Be careful what you put on your chips…

Image etched onto a UTMC 5962R9657101VXC chip

Image etched onto a UTMC 5962R9657101VXC chip

A curious article at Wired.com about microscopic ‘doodles’ left by integrated circuit designers put me in mind of a day back in 1986 when an idle doodle on an integrated circuit led to the theft of my wallet. 😦

I was 26, and had just finished my PhD on the electronic properties of potassium metal. I decided to break out into a new research area and chose to build a micro-calorimeter, a device consisting of a sample holder, a heater and a thermometer. The idea was to supply a known amount of heat energy to a sample of some material under investigation and then to measure the resulting temperature rise. Its a very simple measurement and a very powerful way of working out what is happening inside a material. But it is a difficult measurement to make, especially at temperatures close to absolute zero. The innovation of this technique was to make the heater, thermometer and sample holder out of a single integrated circuit chip.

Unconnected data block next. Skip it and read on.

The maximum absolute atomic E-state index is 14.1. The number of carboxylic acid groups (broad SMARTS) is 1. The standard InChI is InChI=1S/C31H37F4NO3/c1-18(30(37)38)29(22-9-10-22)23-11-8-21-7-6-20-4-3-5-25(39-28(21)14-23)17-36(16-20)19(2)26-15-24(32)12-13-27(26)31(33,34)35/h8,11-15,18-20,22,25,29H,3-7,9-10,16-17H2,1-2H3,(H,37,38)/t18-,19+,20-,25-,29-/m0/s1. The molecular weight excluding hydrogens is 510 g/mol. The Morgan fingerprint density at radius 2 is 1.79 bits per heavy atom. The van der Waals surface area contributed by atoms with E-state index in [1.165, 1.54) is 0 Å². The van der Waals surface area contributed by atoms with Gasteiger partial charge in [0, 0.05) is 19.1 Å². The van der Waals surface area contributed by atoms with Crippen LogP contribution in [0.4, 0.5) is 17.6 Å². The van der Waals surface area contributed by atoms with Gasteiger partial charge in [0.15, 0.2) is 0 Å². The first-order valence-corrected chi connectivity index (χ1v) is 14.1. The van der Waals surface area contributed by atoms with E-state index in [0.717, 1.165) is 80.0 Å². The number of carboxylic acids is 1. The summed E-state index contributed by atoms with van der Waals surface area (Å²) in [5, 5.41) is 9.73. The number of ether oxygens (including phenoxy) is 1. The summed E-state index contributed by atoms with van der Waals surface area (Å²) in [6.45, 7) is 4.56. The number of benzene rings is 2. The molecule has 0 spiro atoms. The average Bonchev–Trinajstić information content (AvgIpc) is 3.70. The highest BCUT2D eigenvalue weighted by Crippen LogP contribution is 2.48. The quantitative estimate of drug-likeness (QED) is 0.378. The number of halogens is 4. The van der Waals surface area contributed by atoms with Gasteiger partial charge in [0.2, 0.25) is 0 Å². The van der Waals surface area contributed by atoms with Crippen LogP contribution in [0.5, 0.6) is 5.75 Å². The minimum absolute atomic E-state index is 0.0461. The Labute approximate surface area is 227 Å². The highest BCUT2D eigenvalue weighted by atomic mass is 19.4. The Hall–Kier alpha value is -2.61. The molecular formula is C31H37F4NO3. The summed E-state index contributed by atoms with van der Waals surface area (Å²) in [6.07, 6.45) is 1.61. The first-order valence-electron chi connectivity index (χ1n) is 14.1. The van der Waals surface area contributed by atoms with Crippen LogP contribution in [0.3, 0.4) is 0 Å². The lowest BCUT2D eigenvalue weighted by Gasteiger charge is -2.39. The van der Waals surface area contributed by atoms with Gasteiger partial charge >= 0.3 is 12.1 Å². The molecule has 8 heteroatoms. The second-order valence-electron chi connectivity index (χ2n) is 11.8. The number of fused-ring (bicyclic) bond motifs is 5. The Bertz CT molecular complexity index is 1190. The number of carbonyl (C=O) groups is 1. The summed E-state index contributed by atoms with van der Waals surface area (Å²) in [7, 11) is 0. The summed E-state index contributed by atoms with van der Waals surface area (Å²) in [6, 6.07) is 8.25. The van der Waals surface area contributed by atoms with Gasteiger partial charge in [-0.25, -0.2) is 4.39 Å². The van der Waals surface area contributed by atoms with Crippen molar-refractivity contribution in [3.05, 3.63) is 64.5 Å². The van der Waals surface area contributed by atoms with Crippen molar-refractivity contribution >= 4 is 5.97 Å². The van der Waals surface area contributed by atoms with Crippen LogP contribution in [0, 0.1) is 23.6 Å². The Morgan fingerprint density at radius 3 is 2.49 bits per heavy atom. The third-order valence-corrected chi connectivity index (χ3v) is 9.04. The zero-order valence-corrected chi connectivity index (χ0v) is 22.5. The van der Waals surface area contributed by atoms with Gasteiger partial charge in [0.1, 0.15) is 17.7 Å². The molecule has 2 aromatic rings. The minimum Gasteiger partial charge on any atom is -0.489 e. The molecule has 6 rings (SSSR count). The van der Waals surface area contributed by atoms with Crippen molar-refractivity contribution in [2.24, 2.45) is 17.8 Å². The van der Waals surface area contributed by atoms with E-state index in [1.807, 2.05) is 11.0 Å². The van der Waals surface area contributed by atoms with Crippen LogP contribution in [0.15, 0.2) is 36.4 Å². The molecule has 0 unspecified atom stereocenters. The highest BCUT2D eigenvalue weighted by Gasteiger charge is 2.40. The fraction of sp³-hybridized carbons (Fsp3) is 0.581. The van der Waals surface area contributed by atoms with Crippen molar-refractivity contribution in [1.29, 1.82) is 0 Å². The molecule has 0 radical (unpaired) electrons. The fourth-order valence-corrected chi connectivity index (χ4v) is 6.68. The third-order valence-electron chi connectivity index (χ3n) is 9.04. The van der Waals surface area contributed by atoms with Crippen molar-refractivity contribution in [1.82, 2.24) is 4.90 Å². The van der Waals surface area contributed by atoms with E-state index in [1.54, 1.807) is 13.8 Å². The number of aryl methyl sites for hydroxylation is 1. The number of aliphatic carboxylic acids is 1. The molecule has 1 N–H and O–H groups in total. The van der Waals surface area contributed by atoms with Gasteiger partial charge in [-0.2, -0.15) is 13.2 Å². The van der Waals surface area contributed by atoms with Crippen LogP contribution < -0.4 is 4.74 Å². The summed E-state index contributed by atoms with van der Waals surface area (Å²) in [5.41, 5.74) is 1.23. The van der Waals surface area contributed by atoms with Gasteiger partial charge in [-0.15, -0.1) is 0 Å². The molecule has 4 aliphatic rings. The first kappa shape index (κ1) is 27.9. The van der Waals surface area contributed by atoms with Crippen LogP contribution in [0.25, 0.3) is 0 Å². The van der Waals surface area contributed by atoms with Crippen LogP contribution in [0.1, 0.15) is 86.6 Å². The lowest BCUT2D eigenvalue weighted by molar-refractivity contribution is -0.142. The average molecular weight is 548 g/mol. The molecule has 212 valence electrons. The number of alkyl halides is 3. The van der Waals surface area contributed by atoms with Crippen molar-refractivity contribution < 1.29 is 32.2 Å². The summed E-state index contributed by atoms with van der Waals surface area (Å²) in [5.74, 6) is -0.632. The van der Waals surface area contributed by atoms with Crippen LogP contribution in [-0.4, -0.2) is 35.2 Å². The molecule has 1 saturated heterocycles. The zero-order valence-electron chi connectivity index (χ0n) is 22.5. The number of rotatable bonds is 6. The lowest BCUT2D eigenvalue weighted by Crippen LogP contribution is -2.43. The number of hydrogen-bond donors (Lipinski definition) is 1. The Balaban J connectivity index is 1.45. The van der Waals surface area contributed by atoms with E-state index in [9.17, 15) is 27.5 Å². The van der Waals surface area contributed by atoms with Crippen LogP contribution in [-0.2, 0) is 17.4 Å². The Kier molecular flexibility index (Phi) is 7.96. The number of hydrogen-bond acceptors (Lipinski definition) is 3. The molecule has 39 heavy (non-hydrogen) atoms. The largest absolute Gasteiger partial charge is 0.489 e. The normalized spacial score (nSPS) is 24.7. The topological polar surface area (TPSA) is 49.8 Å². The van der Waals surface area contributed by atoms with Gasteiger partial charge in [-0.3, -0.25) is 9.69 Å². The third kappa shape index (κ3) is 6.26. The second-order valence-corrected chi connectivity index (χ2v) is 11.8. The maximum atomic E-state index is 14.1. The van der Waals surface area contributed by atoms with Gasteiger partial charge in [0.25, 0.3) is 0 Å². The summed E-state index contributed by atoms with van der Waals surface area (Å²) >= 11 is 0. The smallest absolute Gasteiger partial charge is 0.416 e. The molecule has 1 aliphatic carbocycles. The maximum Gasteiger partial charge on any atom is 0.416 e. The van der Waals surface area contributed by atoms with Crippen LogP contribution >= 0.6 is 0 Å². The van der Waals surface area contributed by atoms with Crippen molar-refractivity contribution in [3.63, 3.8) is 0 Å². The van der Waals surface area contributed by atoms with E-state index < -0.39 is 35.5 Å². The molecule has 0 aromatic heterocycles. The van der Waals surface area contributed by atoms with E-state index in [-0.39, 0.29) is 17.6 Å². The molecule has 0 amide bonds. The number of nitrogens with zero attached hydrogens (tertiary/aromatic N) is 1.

Because this was a non-standard device, I had to design everything myself at a fancy design centre on the top floor of the engineering department of UCL. Afterwards they gave me a plan of my 3 mm x 3 mm chip blown up to 1 metre x 1 metre! I was really amazed by this and I placed it on the wall of my office. I had been told that I had to put an identifier on each chip and so I put MIKE001. I thought it was really cool to have my name in writing 10 microns tall. It was very own chip-doodle.

And on that day back in 1986 in Bristol University, someone walked into my office and took my wallet. As he left, a colleague thought he looked suspicious and asked what he was doing? He replied – “I have just been to see MIKE”. No one one calls me Mike, and I conclude now that he must have seen this name written on the poster. My colleague assumed that he knew me, and let him go. Moments later he discovered I was not in my office, but it was too late.

So be careful what you put onto your chips, you never know where or when someone may look.

SOS Chips

Silicon on Sapphire Chips still on their wafer. When cut up each individual chip could be used in a microcalorimeter.

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